American Rhetoric, (2007), Retrieved May 15, 2007 from the World Wide Web: http://www.americanrhetoric.com/>. This website is excellent for teachers and students who want to access famous speeches. American Rhetoric is an index of thousands of speeches. The database includes audio, video, and text versions of speeches.

Author Unknown. Literary Terms (For I Have a Dream speech by Dr. Martin Luther King Jr.). Retrieved April 10, 2007 from the World Wide Web:

http://esd.iu5.org/LessonPlans/Speech/literaryterms.htm>. This website provides an excerpt of the "I Have a Dream" speech color-coded to show how parts of the speech can be used to analyze literary terms.

Author Unknown. Student Instructions (for)Writing a Persuasive Speech. Retrieved April 10, 2007 from the World Wide Web: http://esd.iu5.org/LessonPlans/Speech/speech.htm>. This website provides a great guide for writing persuasive speeches. It includes a pre-test, persuasive speech outline, and a scoring rubric.

Author Unknown. Martin Luther King, Jr.: I Have a Dream (Video). Retrieved April 10, 2007 from the World Wide Web:

http://www.youtube.com/watch?v=iEMXaTktUfA>. You Tube is a popular website were users can upload self-created web casts. Though more known for its outrageous video footage, You Tube also is an excellent source for educational broadcasts. This site Allows teachers and students to view a video of the "I Have a Dream" speech.

Author Unknown. (2007). Dr. Nina Simone. Retrieved May 2, 2007 from the World Wide Web:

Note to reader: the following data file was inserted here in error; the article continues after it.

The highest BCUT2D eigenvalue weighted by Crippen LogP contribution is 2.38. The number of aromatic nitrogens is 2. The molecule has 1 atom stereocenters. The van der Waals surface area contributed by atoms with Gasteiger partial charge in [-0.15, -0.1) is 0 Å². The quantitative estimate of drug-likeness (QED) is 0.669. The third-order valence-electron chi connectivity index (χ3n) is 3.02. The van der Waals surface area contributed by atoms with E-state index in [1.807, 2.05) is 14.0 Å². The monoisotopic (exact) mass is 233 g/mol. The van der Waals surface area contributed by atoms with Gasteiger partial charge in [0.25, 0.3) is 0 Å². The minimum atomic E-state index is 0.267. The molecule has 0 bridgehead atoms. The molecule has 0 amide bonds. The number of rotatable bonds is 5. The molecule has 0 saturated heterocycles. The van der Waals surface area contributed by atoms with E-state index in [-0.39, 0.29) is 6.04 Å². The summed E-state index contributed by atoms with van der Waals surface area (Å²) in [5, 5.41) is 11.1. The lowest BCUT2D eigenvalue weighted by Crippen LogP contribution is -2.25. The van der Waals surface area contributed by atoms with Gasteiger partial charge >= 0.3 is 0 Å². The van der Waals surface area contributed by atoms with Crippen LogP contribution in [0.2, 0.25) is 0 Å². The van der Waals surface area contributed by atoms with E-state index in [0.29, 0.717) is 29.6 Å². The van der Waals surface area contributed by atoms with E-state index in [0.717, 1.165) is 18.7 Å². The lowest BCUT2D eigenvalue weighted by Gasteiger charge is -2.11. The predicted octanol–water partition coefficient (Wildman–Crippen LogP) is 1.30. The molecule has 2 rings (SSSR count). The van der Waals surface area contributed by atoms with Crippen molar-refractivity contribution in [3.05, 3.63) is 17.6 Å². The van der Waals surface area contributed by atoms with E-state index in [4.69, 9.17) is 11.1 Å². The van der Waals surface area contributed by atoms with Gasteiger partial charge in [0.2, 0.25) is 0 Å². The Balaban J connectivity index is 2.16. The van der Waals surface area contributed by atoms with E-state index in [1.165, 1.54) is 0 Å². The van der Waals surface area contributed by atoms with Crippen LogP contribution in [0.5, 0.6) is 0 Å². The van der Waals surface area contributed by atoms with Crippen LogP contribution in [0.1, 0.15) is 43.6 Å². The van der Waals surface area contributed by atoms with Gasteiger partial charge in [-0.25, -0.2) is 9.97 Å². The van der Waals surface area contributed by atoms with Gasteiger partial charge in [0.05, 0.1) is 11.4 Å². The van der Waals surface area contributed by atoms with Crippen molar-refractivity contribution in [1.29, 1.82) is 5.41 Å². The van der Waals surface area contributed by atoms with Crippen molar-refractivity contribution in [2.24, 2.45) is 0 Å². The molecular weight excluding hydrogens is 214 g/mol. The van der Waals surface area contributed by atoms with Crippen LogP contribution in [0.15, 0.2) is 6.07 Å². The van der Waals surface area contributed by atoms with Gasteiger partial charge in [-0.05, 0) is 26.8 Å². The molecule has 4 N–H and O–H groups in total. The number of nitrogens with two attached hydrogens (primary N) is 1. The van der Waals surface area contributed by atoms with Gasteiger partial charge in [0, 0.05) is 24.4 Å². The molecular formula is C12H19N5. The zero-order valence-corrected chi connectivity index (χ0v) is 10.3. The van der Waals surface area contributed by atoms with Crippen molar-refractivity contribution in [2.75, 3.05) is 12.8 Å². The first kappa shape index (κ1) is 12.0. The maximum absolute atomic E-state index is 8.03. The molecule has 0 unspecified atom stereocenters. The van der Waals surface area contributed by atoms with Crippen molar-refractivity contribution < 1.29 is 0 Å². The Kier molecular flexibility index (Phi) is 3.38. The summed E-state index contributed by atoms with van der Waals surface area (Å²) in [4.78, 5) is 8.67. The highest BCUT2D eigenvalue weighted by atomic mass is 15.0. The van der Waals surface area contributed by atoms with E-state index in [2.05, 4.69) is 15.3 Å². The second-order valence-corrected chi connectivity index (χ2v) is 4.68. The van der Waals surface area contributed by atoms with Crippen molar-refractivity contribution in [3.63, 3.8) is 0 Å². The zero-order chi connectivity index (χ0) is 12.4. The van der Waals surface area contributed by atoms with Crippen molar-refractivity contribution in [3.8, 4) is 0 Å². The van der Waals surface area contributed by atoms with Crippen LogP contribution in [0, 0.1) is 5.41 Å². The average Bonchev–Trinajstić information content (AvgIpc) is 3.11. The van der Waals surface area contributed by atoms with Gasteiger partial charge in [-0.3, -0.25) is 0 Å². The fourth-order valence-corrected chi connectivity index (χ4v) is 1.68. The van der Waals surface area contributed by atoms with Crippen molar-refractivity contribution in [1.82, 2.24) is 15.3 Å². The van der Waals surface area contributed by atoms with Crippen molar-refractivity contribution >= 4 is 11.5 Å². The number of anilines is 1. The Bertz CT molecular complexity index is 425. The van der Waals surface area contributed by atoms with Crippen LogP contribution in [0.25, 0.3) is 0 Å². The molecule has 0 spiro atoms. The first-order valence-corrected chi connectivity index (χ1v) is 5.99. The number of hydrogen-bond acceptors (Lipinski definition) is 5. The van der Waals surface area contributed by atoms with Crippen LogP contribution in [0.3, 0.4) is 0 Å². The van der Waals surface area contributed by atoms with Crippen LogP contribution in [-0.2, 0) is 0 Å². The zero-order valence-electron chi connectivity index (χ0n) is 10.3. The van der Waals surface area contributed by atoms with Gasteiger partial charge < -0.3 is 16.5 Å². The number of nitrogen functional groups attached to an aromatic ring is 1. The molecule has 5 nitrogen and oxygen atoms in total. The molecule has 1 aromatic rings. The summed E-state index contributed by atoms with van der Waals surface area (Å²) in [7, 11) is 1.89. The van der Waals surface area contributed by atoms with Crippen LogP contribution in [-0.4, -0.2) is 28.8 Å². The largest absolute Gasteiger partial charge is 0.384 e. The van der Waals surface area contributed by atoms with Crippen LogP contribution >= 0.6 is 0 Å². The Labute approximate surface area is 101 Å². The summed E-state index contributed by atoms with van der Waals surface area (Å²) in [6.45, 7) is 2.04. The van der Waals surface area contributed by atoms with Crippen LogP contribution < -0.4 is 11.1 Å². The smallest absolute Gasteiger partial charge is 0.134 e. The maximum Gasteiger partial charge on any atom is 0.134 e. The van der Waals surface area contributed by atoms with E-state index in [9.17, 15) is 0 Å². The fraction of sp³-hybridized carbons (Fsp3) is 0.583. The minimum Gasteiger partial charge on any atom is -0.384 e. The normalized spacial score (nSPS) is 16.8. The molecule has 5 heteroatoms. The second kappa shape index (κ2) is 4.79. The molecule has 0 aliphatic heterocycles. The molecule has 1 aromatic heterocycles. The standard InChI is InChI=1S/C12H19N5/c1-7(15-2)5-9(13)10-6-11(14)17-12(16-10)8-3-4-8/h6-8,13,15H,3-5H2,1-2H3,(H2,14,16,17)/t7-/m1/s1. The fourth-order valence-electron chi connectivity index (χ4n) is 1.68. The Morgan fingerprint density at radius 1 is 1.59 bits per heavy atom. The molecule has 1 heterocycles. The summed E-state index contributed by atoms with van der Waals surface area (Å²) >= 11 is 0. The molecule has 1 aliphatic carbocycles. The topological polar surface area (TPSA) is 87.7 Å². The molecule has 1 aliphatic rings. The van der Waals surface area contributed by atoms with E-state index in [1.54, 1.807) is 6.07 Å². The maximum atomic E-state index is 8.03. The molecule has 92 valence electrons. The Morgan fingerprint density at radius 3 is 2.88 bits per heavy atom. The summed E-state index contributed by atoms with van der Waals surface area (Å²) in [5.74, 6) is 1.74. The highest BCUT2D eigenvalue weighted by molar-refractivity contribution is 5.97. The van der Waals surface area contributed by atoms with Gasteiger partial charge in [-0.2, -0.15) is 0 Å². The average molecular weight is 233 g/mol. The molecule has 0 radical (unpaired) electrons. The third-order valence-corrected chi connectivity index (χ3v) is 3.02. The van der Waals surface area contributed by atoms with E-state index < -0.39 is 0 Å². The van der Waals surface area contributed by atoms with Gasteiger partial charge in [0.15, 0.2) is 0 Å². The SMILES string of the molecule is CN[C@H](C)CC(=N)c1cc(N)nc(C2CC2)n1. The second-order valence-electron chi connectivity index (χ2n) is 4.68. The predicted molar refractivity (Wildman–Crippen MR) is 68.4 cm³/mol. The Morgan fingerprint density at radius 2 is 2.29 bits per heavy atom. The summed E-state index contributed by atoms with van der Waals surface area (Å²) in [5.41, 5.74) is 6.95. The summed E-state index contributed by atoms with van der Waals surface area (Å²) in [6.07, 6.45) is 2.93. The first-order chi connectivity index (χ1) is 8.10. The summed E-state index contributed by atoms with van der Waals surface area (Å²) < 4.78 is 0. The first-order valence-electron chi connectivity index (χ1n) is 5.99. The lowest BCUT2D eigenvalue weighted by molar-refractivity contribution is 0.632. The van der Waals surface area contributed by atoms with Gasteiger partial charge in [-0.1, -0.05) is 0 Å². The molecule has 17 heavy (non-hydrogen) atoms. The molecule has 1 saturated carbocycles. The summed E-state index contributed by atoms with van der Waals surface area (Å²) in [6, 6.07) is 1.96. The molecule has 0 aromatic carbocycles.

http://www.ninasimone.com/>. This is the official Nina Simone web site. The site provides biographical information about Dr. Nina Simone.

Author unknown. Misery. (2007). Retrieved May 2, 2007 from the World Wide Web:

http://www.horrorking.com/misery.html>.This website has a description, and character lists for Misrey.

Author Unknown. (2005). First 1100 characters of Analysis of Dream Deferred by Langston Hughes. Retrieved May 10, 2007 from the World Wide Web:

http://www.123helpme.com/preview.asp?id=99890>. This website provides a partial analysis of "A Dream Deferred."

Author Unknown. (2001). Tools to use when creating GO's. Retrieved May 10, 2007 from the World Wide Web:

http://edtech.tennessee.edu/~anonis/USES/uses.html>.This website is useful for teachers who would like to use graphic organizers. The site provides guidelines for creating graphic organizers.